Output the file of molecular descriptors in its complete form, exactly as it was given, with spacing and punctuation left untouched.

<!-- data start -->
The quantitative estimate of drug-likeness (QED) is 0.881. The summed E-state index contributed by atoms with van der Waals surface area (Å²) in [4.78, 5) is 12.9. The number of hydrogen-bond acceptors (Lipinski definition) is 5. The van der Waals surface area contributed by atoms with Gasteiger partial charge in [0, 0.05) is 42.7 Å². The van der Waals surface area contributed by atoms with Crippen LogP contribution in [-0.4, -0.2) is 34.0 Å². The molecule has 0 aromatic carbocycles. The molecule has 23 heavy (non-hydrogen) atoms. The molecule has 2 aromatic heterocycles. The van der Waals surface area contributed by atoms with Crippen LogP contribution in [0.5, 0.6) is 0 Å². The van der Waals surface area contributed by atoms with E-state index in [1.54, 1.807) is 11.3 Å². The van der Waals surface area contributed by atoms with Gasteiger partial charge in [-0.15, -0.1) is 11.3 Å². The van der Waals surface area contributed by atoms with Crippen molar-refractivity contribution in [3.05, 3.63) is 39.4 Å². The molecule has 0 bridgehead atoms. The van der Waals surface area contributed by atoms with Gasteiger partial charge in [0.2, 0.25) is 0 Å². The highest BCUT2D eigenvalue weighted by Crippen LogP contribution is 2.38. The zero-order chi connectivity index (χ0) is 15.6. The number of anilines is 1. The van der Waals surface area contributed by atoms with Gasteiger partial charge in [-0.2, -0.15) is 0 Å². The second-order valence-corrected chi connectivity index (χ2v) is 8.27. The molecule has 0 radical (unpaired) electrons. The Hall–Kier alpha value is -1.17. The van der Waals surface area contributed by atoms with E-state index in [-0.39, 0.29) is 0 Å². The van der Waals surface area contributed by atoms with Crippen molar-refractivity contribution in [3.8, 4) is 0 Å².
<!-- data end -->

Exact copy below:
The quantitative estimate of drug-likeness (QED) is 0.881. The summed E-state index contributed by atoms with van der Waals surface area (Å²) in [4.78, 5) is 12.9. The number of hydrogen-bond acceptors (Lipinski definition) is 5. The van der Waals surface area contributed by atoms with Gasteiger partial charge in [0, 0.05) is 42.7 Å². The van der Waals surface area contributed by atoms with Crippen LogP contribution in [-0.4, -0.2) is 34.0 Å². The molecule has 0 aromatic carbocycles. The molecule has 23 heavy (non-hydrogen) atoms. The molecule has 2 aromatic heterocycles. The van der Waals surface area contributed by atoms with Crippen LogP contribution in [0.5, 0.6) is 0 Å². The van der Waals surface area contributed by atoms with E-state index in [1.54, 1.807) is 11.3 Å². The van der Waals surface area contributed by atoms with Gasteiger partial charge in [-0.15, -0.1) is 11.3 Å². The van der Waals surface area contributed by atoms with Crippen molar-refractivity contribution in [3.05, 3.63) is 39.4 Å². The molecule has 0 bridgehead atoms. The van der Waals surface area contributed by atoms with Gasteiger partial charge in [0.2, 0.25) is 0 Å². The highest BCUT2D eigenvalue weighted by Crippen LogP contribution is 2.38. The zero-order chi connectivity index (χ0) is 15.6. The number of anilines is 1. The van der Waals surface area contributed by atoms with Gasteiger partial charge in [-0.2, -0.15) is 0 Å². The second-order valence-corrected chi connectivity index (χ2v) is 8.27. The molecule has 0 radical (unpaired) electrons. The Hall–Kier alpha value is -1.17. The van der Waals surface area contributed by atoms with E-state index in [-0.39, 0.29) is 0 Å². The van der Waals surface area contributed by atoms with Crippen molar-refractivity contribution in [3.8, 4) is 0 Å².